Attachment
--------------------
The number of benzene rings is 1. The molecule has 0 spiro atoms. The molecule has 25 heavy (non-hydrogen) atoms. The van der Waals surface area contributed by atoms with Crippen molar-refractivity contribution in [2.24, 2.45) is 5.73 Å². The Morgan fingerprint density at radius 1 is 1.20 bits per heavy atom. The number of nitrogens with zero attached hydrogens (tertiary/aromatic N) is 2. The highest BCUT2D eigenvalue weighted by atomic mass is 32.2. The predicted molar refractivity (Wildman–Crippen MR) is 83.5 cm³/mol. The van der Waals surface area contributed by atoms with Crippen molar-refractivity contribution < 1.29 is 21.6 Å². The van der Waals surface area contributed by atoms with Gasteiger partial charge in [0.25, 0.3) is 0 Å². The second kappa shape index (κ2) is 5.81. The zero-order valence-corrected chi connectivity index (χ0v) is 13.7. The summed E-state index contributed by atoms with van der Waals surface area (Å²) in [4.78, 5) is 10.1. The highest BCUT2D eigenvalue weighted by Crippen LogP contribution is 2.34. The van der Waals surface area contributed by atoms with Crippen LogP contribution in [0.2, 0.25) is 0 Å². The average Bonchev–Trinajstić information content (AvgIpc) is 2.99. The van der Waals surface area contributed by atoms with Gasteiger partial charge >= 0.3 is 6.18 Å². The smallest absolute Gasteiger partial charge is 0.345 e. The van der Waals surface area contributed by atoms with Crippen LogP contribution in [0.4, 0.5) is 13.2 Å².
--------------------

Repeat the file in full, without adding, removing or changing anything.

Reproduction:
The number of benzene rings is 1. The molecule has 0 spiro atoms. The molecule has 25 heavy (non-hydrogen) atoms. The van der Waals surface area contributed by atoms with Crippen molar-refractivity contribution in [2.24, 2.45) is 5.73 Å². The Morgan fingerprint density at radius 1 is 1.20 bits per heavy atom. The number of nitrogens with zero attached hydrogens (tertiary/aromatic N) is 2. The highest BCUT2D eigenvalue weighted by atomic mass is 32.2. The predicted molar refractivity (Wildman–Crippen MR) is 83.5 cm³/mol. The van der Waals surface area contributed by atoms with Crippen molar-refractivity contribution < 1.29 is 21.6 Å². The van der Waals surface area contributed by atoms with Gasteiger partial charge in [0.25, 0.3) is 0 Å². The second kappa shape index (κ2) is 5.81. The zero-order valence-corrected chi connectivity index (χ0v) is 13.7. The summed E-state index contributed by atoms with van der Waals surface area (Å²) in [4.78, 5) is 10.1. The highest BCUT2D eigenvalue weighted by Crippen LogP contribution is 2.34. The van der Waals surface area contributed by atoms with Crippen LogP contribution in [0.2, 0.25) is 0 Å². The average Bonchev–Trinajstić information content (AvgIpc) is 2.99. The van der Waals surface area contributed by atoms with Gasteiger partial charge >= 0.3 is 6.18 Å². The smallest absolute Gasteiger partial charge is 0.345 e. The van der Waals surface area contributed by atoms with Crippen LogP contribution in [0.4, 0.5) is 13.2 Å².